ICC World Cup: Virat must learn art of not over-dominating, feels Brett Lee

Feb 16, 2015, 14:47 IST | PTI

Australian fast bowling great Brett Lee feels that India's number one batsman Virat Kohli is still on a learning curve and he should try and curb his natural affinity for aggressive strokeplay

Melbourne: Australian fast bowling great Brett Lee feels that India's number one batsman Virat Kohli is still on a learning curve and he should try and curb his natural affinity for aggressive strokeplay.

Although an admirer of Kohli's batting, Lee said the feisty batsman would do well not to assert himself too much and explained the difference he felt in the youngster's game from the iconic Sachin Tendulkar.

Virat Kohli
Virat Kohli. Pic/ AFP

"Sachin knew his game better as you would expect with his wealth of experience. He used to play within himself. For me, Virat is a class player but he is still on a learning curve. He has to learn the art of not trying to over-dominate opposition," the 38-year-old Aussie great told PTI in an exclusive interview.

Lee feels that "Indian team could be semi-final contenders, if they can get their act together. My other picks are Australia, New Zealand and South Africa." The fastest bowler in world cricket in his heydays, Lee did admit his bias towards Australian pacers playing in this edition of mega-event even though he singled out Umesh Yadav as a talented bowler.

"For me the pacers to look out for in the World Cup will be Mitchell Johnson, Pat Cummins and Josh Hazlewood. Keeping World Cup aside, I really like (Umesh) Yadav of India -- he has the pace and the temperament," said Lee, who played 76 Tests and 221 ODIs for Australia.

Asked about what went wrong with the Indian pace attack during the Test series against Australia, Lee was frank in his assessment. "I don't think they (Indian pacers) have been consistent enough. In the Test series, they would bowl good 'periods' but let the batsman off the hook. I also feel that they needed to win the pivotal moments. They needed to get the tail out, that is where Australia won the Tests matches.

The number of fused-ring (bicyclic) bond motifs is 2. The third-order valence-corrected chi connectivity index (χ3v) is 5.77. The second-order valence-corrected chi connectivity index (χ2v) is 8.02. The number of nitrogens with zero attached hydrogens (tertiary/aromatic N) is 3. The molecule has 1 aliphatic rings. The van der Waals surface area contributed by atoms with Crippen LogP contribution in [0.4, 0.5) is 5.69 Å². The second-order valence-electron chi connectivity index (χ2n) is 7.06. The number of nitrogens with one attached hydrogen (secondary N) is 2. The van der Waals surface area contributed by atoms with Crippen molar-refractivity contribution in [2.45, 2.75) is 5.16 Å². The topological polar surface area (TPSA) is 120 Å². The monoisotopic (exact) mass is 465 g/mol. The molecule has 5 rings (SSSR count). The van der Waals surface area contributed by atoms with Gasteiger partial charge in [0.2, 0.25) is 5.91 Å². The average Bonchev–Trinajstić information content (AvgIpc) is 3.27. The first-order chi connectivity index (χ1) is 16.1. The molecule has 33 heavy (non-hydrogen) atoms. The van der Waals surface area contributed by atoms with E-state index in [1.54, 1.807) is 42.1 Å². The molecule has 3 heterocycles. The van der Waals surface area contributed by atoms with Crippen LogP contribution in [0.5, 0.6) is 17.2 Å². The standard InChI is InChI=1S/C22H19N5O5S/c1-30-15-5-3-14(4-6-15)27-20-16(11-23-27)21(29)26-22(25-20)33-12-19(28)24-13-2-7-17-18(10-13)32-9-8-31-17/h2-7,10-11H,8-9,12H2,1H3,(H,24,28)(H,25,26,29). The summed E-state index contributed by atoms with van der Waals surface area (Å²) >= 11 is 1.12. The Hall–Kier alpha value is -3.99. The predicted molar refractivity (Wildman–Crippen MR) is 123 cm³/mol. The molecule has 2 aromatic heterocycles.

Speaking about how he found fast bowling such an engaging aspect of the game of cricket, Lee said, "There is an excitement about fast bowling. Batsmen feel truly tested playing genuine pace bowling and the crowds enjoy the speed of it all. As a bowler, I enjoyed the challenge." Many bowling coaches believe that pace is an over-rated virtue but Lee begs to differ on that aspect.

"I enjoyed pace. I always said if, I couldn't bowl 150 kmph, I wouldn't play cricket. That said, I had learnt that there were times when I needed to pull back and bowl within myself. The length is important but it is better if you are hitting it at 150 kmph," said Lee.

Lee, who has more than 700 international wickets acrossthree formats, believes that it is the length that varies according to the speed of pitch and due diligence must be given to the conditions. "You have to size up the conditions every time you bowl. Yes, you can have your favourite ground. I loved bowling at the WACA (Perth). But one needs to understand that line and length changes are based on the speed of the pitch."

Speaking on world class batsman among his contemporaries, Lee instantly named Tendulkar, Brian Lara and Jacques Kallis as players, who posed serious challenge for him. "Sachin, Lara and Kallis were the three best batsmen I have ever bowled to. When Sachin used to bat, it felt as if he had so much time to play his shots. Brian was a player, who could hit any delivery at any part of the ground, such was his talent. Jacques was also class apart. But the hardest hitter of cricket ball during my time was undoubtedly Chris Cairns," Lee said in effusive praise for his contemporaries.

For him, the most cherished battle was against Lara in a Test match against the West Indies in Georgetown, back in 2003. "I remember bowling to Lara in the West Indies, one year(Guyana, 2003). I bowled a long spell and definitely one of my quickest. It was a fantastic battle of bat against ball. Brian got his hundred but he told me after the game that it was one of his toughest moments and that is why he (Lara) played Test cricket, for battles like that."

Now ready for his stint as a commentator and occasional bowling mentor (he had worked with Ireland for this World Cup), Lee is a content man and grateful for the opportunities that he got. "It's been an enjoyable journey. I appreciate the opportunities that cricket has given me. I am fortunate to have met people and made a living out of the game," he said.

Lee retired from Test cricket back in 2008 with 310 wickets from 76 games and has no complaints about it. He doesn't think that he quit Test cricket early. "No, I retired when I thought it was best. I am indeed very proud of having played 76 Test matches."

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